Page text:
Rise in Russian grain exports spurs trading in new wheat contract


The rise of the Black Sea region as a leading grain exporter has boosted traders’ interest in a new wheat futures contract — one of the few agricultural commodities derivatives to gain traction on the international markets of late.

CME Group’s Black Sea wheat futures contract that debuted in November last year has attracted wheat traders buying and selling the grain from Russia and Ukraine, while also catching the attention of hedge funds.

There have been plenty of failed new agricultural commodities contracts but the new Black Sea wheat contract comes as the region, especially Russia, has emerged as a key player in the wheat market, overtaking the US as the largest exporter in the 2015-16 crop year.

After falling back to second place the following year, it has regained the top spot and is set to grab a fifth of the global market in 2017-18, according to US Department of Agriculture forecasts.

“[The rise of] Russian exports and production is amazing,” said Matt Ammermann of INTL FCStone.

espite its rising presence, until now the region has lacked a successful derivative contract. Open positions in the new contract for September, one of Russia’s peak harvest months, accounted for about 12 per cent of that month’s five-year average export volumes, suggesting traders’ enthusiasm for the product.

Financial investors taking positions on their own accounts have also brought liquidity to the market.

Apart from allowing physical traders to hedge their Russian trades, the new cash-settled futures contract, based on Black Sea wheat prices from commodity pricing agency S&P Global Platts, has also attracted financial players such as hedge funds.

“Just in the last few months, the funds have got involved,” said Swithun Still, director at Solaris Commodities, a physical trader focusing on Black Sea grains (Russia and Ukraine along with Kazakhstan is referred to as the Black Sea region among grain executives).

He noted that Chicago-based hedge fund Citadel had emerged as an active trader, adding liquidity. “That has really made the market take off,” he said.

The new Black Sea contract is cleared by the CME, reducing counterparty risk. It also allows traders to exploit the price differences between US wheat futures in Chicago and Paris, home of European wheat derivatives.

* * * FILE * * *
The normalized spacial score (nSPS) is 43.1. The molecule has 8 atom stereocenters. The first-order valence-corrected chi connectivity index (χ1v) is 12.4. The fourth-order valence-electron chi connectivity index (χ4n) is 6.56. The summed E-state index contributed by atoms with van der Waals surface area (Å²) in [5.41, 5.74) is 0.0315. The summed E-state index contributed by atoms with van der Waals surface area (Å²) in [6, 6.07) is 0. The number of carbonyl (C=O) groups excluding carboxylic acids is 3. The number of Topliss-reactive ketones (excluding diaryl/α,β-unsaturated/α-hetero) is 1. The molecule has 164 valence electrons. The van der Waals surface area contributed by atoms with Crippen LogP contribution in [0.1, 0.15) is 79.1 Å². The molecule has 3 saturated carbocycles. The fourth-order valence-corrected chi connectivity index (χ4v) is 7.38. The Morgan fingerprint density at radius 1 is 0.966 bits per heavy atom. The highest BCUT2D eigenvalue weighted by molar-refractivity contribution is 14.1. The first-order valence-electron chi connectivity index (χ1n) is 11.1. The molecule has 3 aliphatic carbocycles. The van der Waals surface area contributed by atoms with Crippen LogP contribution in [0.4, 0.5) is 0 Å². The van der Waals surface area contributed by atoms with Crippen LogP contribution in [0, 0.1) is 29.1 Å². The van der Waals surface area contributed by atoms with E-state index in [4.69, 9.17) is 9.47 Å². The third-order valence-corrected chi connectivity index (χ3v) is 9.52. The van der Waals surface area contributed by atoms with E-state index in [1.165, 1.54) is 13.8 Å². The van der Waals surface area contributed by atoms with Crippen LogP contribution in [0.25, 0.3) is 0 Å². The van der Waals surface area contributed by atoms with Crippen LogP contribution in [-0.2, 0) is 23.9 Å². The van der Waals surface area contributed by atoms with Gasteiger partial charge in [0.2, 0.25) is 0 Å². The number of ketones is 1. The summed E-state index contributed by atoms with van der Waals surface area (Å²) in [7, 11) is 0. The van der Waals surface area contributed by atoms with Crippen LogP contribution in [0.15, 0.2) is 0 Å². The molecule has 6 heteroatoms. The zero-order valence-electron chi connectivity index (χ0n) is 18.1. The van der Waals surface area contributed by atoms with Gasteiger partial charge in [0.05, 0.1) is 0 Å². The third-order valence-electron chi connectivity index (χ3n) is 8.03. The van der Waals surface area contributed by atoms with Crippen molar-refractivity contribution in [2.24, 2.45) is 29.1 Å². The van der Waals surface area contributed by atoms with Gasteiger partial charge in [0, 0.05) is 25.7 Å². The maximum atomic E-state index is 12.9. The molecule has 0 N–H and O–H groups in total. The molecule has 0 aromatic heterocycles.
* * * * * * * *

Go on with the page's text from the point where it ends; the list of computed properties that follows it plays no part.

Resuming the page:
Sebastian Barrack, head of commodities at Citadel, which has $28bn in assets under management, told the FT Commodities Global Summit in Lausanne last month that the Black Sea market was “very interesting for us”.

He added: “One of the things we like to do is study and monitor global arbitrage values between one region and another, so obviously the Black Sea contract is very useful for us in trading between regions.”

But even with the trading volumes from the funds, the new wheat contract is a minnow compared to that of Chicago and Paris. At the end of March, there were open positions of 12,220 lots equivalent to 611,000 tonnes in the contract, about 1 per cent that of CME’s Chicago wheat benchmark.

The difference between the bid and offer price remains wide — between $1 and $4 — compared with a quarter of a cent for Chicago wheat.

Nevertheless, it has gained acceptance among traders — unlike the CME’s first foray into Black Sea wheat derivatives. In 2012, it launched a futures contract that is now dormant.

One of the key differences is that the latest contract is cash-settled, meaning that traders can hold their positions until the contract’s expiry without having to receive or deliver truckloads of wheat.

But, ultimately, the significant presence of the region has changed the market environment, according to CME.

“Recent rises in wheat production in the Black Sea region presented the opportunity to create regionally relevant pricing benchmarks,” said Jeffry Kuijpers, executive director of CME’s agricultural commodities and Europe, Middle East and Africa.


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